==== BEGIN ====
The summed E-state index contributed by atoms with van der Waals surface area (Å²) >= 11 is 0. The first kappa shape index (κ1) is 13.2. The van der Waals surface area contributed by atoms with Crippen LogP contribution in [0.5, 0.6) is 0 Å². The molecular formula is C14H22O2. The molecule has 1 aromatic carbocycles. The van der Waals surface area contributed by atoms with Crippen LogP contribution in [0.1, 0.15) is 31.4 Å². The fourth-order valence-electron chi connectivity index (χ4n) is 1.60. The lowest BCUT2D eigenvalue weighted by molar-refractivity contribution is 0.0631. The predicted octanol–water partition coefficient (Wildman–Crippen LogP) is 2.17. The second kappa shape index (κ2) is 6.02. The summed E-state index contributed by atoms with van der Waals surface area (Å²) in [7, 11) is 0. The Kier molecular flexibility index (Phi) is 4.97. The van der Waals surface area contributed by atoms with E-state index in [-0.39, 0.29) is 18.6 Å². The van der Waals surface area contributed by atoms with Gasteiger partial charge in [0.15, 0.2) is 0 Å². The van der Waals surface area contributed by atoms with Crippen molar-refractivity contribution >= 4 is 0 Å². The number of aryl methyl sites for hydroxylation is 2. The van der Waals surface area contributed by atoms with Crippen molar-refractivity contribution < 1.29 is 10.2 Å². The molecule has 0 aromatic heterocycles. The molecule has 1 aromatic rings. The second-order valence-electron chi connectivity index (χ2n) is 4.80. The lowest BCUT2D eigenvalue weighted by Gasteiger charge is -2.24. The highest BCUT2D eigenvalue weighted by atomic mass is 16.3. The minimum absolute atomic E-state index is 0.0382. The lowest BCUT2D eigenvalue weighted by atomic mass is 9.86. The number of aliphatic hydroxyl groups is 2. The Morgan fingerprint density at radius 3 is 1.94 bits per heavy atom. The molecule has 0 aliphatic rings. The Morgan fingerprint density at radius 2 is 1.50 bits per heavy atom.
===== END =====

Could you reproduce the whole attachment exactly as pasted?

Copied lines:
The summed E-state index contributed by atoms with van der Waals surface area (Å²) >= 11 is 0. The first kappa shape index (κ1) is 13.2. The van der Waals surface area contributed by atoms with Crippen LogP contribution in [0.5, 0.6) is 0 Å². The molecular formula is C14H22O2. The molecule has 1 aromatic carbocycles. The van der Waals surface area contributed by atoms with Crippen LogP contribution in [0.1, 0.15) is 31.4 Å². The fourth-order valence-electron chi connectivity index (χ4n) is 1.60. The lowest BCUT2D eigenvalue weighted by molar-refractivity contribution is 0.0631. The predicted octanol–water partition coefficient (Wildman–Crippen LogP) is 2.17. The second kappa shape index (κ2) is 6.02. The summed E-state index contributed by atoms with van der Waals surface area (Å²) in [7, 11) is 0. The Kier molecular flexibility index (Phi) is 4.97. The van der Waals surface area contributed by atoms with E-state index in [-0.39, 0.29) is 18.6 Å². The van der Waals surface area contributed by atoms with Gasteiger partial charge in [0.15, 0.2) is 0 Å². The van der Waals surface area contributed by atoms with Crippen molar-refractivity contribution >= 4 is 0 Å². The number of aryl methyl sites for hydroxylation is 2. The van der Waals surface area contributed by atoms with Crippen molar-refractivity contribution < 1.29 is 10.2 Å². The molecule has 0 aromatic heterocycles. The molecule has 1 aromatic rings. The second-order valence-electron chi connectivity index (χ2n) is 4.80. The lowest BCUT2D eigenvalue weighted by Gasteiger charge is -2.24. The highest BCUT2D eigenvalue weighted by atomic mass is 16.3. The minimum absolute atomic E-state index is 0.0382. The lowest BCUT2D eigenvalue weighted by atomic mass is 9.86. The number of aliphatic hydroxyl groups is 2. The Morgan fingerprint density at radius 3 is 1.94 bits per heavy atom. The molecule has 0 aliphatic rings. The Morgan fingerprint density at radius 2 is 1.50 bits per heavy atom.